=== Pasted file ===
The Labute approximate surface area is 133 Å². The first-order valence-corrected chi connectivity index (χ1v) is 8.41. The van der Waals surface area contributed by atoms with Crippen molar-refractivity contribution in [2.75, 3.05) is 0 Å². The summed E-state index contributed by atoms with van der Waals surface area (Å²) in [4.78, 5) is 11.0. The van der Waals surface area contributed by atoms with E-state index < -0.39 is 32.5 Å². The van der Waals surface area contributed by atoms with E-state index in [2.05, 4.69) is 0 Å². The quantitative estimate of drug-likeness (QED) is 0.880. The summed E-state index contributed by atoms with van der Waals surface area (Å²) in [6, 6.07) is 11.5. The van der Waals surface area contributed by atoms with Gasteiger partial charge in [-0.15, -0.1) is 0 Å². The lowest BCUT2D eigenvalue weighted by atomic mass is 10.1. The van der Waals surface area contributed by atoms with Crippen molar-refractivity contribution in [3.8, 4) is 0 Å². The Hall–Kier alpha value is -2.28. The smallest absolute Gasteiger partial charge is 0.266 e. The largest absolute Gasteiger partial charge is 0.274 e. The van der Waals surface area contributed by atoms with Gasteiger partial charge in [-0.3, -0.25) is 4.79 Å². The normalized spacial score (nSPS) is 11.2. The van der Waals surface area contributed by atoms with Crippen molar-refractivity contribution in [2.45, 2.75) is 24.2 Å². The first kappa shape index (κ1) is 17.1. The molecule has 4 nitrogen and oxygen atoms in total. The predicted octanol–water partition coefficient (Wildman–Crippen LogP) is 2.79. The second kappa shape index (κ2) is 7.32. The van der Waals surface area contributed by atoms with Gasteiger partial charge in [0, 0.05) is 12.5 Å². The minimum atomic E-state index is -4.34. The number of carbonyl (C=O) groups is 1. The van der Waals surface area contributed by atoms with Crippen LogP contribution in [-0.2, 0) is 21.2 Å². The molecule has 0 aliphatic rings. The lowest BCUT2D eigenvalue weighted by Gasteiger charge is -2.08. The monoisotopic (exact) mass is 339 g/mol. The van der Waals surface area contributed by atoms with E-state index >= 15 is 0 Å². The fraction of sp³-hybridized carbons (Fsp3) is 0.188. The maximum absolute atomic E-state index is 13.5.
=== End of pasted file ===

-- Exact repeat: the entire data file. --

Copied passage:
The Labute approximate surface area is 133 Å². The first-order valence-corrected chi connectivity index (χ1v) is 8.41. The van der Waals surface area contributed by atoms with Crippen molar-refractivity contribution in [2.75, 3.05) is 0 Å². The summed E-state index contributed by atoms with van der Waals surface area (Å²) in [4.78, 5) is 11.0. The van der Waals surface area contributed by atoms with E-state index < -0.39 is 32.5 Å². The van der Waals surface area contributed by atoms with E-state index in [2.05, 4.69) is 0 Å². The quantitative estimate of drug-likeness (QED) is 0.880. The summed E-state index contributed by atoms with van der Waals surface area (Å²) in [6, 6.07) is 11.5. The van der Waals surface area contributed by atoms with Gasteiger partial charge in [-0.15, -0.1) is 0 Å². The lowest BCUT2D eigenvalue weighted by atomic mass is 10.1. The van der Waals surface area contributed by atoms with Crippen molar-refractivity contribution in [3.8, 4) is 0 Å². The Hall–Kier alpha value is -2.28. The smallest absolute Gasteiger partial charge is 0.266 e. The largest absolute Gasteiger partial charge is 0.274 e. The van der Waals surface area contributed by atoms with Gasteiger partial charge in [-0.3, -0.25) is 4.79 Å². The normalized spacial score (nSPS) is 11.2. The van der Waals surface area contributed by atoms with Crippen molar-refractivity contribution in [2.45, 2.75) is 24.2 Å². The first kappa shape index (κ1) is 17.1. The molecule has 4 nitrogen and oxygen atoms in total. The predicted octanol–water partition coefficient (Wildman–Crippen LogP) is 2.79. The second kappa shape index (κ2) is 7.32. The van der Waals surface area contributed by atoms with Gasteiger partial charge in [0, 0.05) is 12.5 Å². The minimum atomic E-state index is -4.34. The number of carbonyl (C=O) groups is 1. The van der Waals surface area contributed by atoms with Crippen LogP contribution in [-0.2, 0) is 21.2 Å². The molecule has 0 aliphatic rings. The lowest BCUT2D eigenvalue weighted by Gasteiger charge is -2.08. The monoisotopic (exact) mass is 339 g/mol. The van der Waals surface area contributed by atoms with E-state index >= 15 is 0 Å². The fraction of sp³-hybridized carbons (Fsp3) is 0.188. The maximum absolute atomic E-state index is 13.5.